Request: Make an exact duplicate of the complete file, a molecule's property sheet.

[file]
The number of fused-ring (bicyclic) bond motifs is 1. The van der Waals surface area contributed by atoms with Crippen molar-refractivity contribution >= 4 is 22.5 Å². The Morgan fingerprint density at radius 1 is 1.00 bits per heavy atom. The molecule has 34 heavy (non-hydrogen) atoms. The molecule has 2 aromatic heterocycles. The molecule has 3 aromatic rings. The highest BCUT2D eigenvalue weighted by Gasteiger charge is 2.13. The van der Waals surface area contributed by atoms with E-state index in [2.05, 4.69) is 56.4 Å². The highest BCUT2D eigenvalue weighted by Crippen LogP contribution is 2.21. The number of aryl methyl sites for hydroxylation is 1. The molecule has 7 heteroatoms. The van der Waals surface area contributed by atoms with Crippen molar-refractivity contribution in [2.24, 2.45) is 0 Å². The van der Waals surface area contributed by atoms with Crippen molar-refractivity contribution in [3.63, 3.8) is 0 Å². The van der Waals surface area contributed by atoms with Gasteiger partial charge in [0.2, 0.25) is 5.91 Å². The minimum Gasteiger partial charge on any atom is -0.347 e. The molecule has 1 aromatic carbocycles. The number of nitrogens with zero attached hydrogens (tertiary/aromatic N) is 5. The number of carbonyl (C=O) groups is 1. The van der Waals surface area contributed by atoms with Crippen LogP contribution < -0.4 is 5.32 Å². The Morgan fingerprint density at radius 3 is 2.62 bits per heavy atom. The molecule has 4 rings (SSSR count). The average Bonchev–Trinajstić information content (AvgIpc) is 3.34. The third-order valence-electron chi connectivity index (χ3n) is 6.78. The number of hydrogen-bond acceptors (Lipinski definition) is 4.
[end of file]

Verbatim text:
The number of fused-ring (bicyclic) bond motifs is 1. The van der Waals surface area contributed by atoms with Crippen molar-refractivity contribution >= 4 is 22.5 Å². The Morgan fingerprint density at radius 1 is 1.00 bits per heavy atom. The molecule has 34 heavy (non-hydrogen) atoms. The molecule has 2 aromatic heterocycles. The molecule has 3 aromatic rings. The highest BCUT2D eigenvalue weighted by Gasteiger charge is 2.13. The van der Waals surface area contributed by atoms with E-state index in [2.05, 4.69) is 56.4 Å². The highest BCUT2D eigenvalue weighted by Crippen LogP contribution is 2.21. The number of aryl methyl sites for hydroxylation is 1. The molecule has 7 heteroatoms. The van der Waals surface area contributed by atoms with Crippen molar-refractivity contribution in [2.24, 2.45) is 0 Å². The van der Waals surface area contributed by atoms with Crippen molar-refractivity contribution in [3.63, 3.8) is 0 Å². The van der Waals surface area contributed by atoms with Gasteiger partial charge in [0.2, 0.25) is 5.91 Å². The minimum Gasteiger partial charge on any atom is -0.347 e. The molecule has 1 aromatic carbocycles. The number of nitrogens with zero attached hydrogens (tertiary/aromatic N) is 5. The number of carbonyl (C=O) groups is 1. The van der Waals surface area contributed by atoms with Crippen LogP contribution < -0.4 is 5.32 Å². The Morgan fingerprint density at radius 3 is 2.62 bits per heavy atom. The molecule has 4 rings (SSSR count). The average Bonchev–Trinajstić information content (AvgIpc) is 3.34. The third-order valence-electron chi connectivity index (χ3n) is 6.78. The number of hydrogen-bond acceptors (Lipinski definition) is 4.